Sarah Palin, perhaps politics' most high-profile vetting escapee, seems to have a strong opinion on the matter of vetting when it comes to people who are not Sarah Palin. Despite documentation that proves Palin was never vetted (as John McCain and others claim), she is waving the red flag, encouraging Rick Perry, Newt Gingrich and others to continue their public "vetting" of Mitt Romney and the cast of Republican presidential hopefuls.
Palin says that criticism of Romney's record as the head of Bain Capital is fair, and that he should provide the public with proof of his claims that he helped to create 100,000 jobs during his time with the firm.
"Sometimes it gets rough and tumble as you try to hold these candidates accountable for what they are claiming," the woman who claimed to have said "thanks, but no thanks on that bridge to nowhere" said in an interview with Sean Hannity on Fox News Channel Wednesday.
The woman who told Alaskans to hold her accountable before she didn't want them to, went on to defend candidate Texas Governor Rick Perry, saying he was simply holding Romney accountable when he called him a "vulture capitalist."
"This isn't about a politician making huge profits in the private sector," best-selling author, Fox News analyst, and new lecture circuit multimillionaire Palin said. "I think what Governor Perry is getting at is that Governor Romney has claimed to have created 100,000 jobs at Bain and people are wanting to know is there proof of that claim?"
Back when Palin was a Republican governor herself, she was far less concerned with the goings on of Republicans on the national scene. When she was elected governor of Alaska in 2006, current Republican frontrunner Mitt Romney, who is now on the receiving end of Palin's wagging finger, was the head of the Republican Governors' Association. Then Republican Governor Sarah Palin wasn't even sure who he was. Internal emails from Palin during that time show her referring to him as "Milt Romney" until she was finally corrected, and confessed:
I argued with [aide] Frank [Bailey] and others, as I insisted his name was MILT, not Mitt.
That's keeping your finger on the pulse of the national party.
Palin said in the Hannity interview that it is better for the Republicans to do the vetting now, since the Obama campaign is only going to do it later if Romney is the nominee.
"They need to vet one another," Palin said of the Republicans hoping to get the nomination. "We're not going to get the lamestream media to help vetting on the other side of the ticket, so we'll vet within our own party and we'll allow that uh... most prepared candidate to rise to the top."
Palin (who is on record as a tax cheat) went on to criticize Romney for not releasing his tax returns. She who authorized the creation of secret email accounts and withheld tens of thousands of state emails from public record, and who refused to release her own medical records during the 2008 campaign, also took Romney to task for not making his records transparent to the public.
The new convert to vetting within her own party received virtually no vetting herself in advance of the 2008 presidential race, as the Republican Vice Presidential nominee. She was first formally notified that she was under serious consideration for the position, and received her first request for basic information about herself, on Sunday, August 24, 2008 -- four days before she was announced as McCain's pick.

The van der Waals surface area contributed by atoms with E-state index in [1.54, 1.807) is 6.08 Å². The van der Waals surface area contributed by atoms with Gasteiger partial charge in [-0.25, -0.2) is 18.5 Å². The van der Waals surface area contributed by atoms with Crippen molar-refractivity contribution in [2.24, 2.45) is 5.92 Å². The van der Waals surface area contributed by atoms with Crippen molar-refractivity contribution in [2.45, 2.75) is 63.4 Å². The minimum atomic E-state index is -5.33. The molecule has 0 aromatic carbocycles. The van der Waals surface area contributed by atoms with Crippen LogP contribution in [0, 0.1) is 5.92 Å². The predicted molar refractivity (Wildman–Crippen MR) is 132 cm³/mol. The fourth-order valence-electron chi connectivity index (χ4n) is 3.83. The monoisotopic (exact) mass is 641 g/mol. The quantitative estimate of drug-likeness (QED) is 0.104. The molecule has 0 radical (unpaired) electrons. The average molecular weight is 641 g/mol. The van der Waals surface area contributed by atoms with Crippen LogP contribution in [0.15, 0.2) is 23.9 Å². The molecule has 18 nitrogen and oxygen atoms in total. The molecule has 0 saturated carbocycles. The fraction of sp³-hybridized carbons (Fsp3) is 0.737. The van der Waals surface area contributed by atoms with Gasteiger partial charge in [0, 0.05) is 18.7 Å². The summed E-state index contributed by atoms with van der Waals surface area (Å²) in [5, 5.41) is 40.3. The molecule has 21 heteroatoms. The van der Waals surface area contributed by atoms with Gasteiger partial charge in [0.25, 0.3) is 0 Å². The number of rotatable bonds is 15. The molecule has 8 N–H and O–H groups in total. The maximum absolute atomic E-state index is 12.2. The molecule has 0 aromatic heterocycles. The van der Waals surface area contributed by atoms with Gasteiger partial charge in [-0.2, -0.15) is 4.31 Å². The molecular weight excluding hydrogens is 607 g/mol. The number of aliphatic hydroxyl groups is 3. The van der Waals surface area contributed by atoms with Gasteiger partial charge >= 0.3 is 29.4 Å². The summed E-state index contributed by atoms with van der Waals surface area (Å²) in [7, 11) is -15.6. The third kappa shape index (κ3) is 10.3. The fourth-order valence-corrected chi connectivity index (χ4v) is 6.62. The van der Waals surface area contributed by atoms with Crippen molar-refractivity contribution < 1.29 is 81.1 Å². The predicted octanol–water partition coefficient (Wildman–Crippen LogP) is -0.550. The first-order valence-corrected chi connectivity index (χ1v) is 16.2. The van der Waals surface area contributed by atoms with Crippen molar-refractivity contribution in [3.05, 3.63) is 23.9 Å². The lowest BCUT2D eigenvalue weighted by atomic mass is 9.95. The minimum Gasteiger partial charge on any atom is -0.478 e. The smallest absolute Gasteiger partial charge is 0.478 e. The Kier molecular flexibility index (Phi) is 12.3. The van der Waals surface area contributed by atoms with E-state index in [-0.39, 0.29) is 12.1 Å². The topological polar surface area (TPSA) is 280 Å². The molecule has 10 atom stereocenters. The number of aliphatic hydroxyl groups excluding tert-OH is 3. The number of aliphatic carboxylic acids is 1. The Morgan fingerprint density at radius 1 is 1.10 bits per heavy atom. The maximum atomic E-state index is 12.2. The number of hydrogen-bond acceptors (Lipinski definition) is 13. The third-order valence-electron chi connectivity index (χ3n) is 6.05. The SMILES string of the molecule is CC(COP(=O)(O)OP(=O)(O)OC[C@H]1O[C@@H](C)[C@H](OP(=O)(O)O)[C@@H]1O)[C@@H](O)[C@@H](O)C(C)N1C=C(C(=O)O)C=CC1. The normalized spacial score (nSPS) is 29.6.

Three days later, Palin was flown from Alaska to Flagstaff, Arizona, arriving around 10:00 pm, after which she was interviewed over the phone by Arthur B. Culvahouse, Jr., who ran McCain's "vetting team." Apparently, by that point in the campaign he was all "vetted out," because Palin was offered the job the following morning.
More startling, as of 10:00 a.m. on Tuesday, August 26, nobody in the McCain camp had seen Sarah's financial disclosures, tax records, or the formal lengthy questionnaire delving into her background. At that time, Sarah had not yet finished preparing them.
Culvahouse, only a day or two from having Sarah offered the job as running mate, seemed nonplussed and asked for the tax returns only "if possible." As late as 9:30 p.m. Arizona time that same Tuesday, at least some of the financial documents were still being assembled by Todd with the assistance of Kris Perry. Not that Culvahouse seemed particularly concerned. He indicated to Sarah he did not intend to begin sifting through these materials until the next day anyway, which happened to be the same Wednesday Sarah arrived for her face-to-face with McCain. The process was: 1) review Sarah's file for the first time on Wednesday 2) interview her late that night, and 3) based on that, it's welcome-aboard the Maverick Express on Thursday, August 28, at around 11:00 a.m. [from Blind Allegiance to Sarah Palin - A Memoir of Our Tumultuous Years]
In 2009, Culvahouse proudly declared that "me and two of my most cynical partners interviewed (Palin) and came away impressed." On Monday, September 1, two days after the announcement, McCain adviser Doug Holtz-Eakin said that Palin "was completely vetted by the campaign" before she was chosen. Apparently, Republicans are not only easily impressed, but also not that hung up on the actual qualifications of candidates -- but one look at any of the GOP debates thus far will tell you that.
So, by all means everyone, grab some popcorn, grab a seat next to Sarah, and enjoy the elephant on elephant pile-on. It's their duty, after all, to give each other a good pounding so they can send their best and brightest limping bloodied elephant into the real fight in November.
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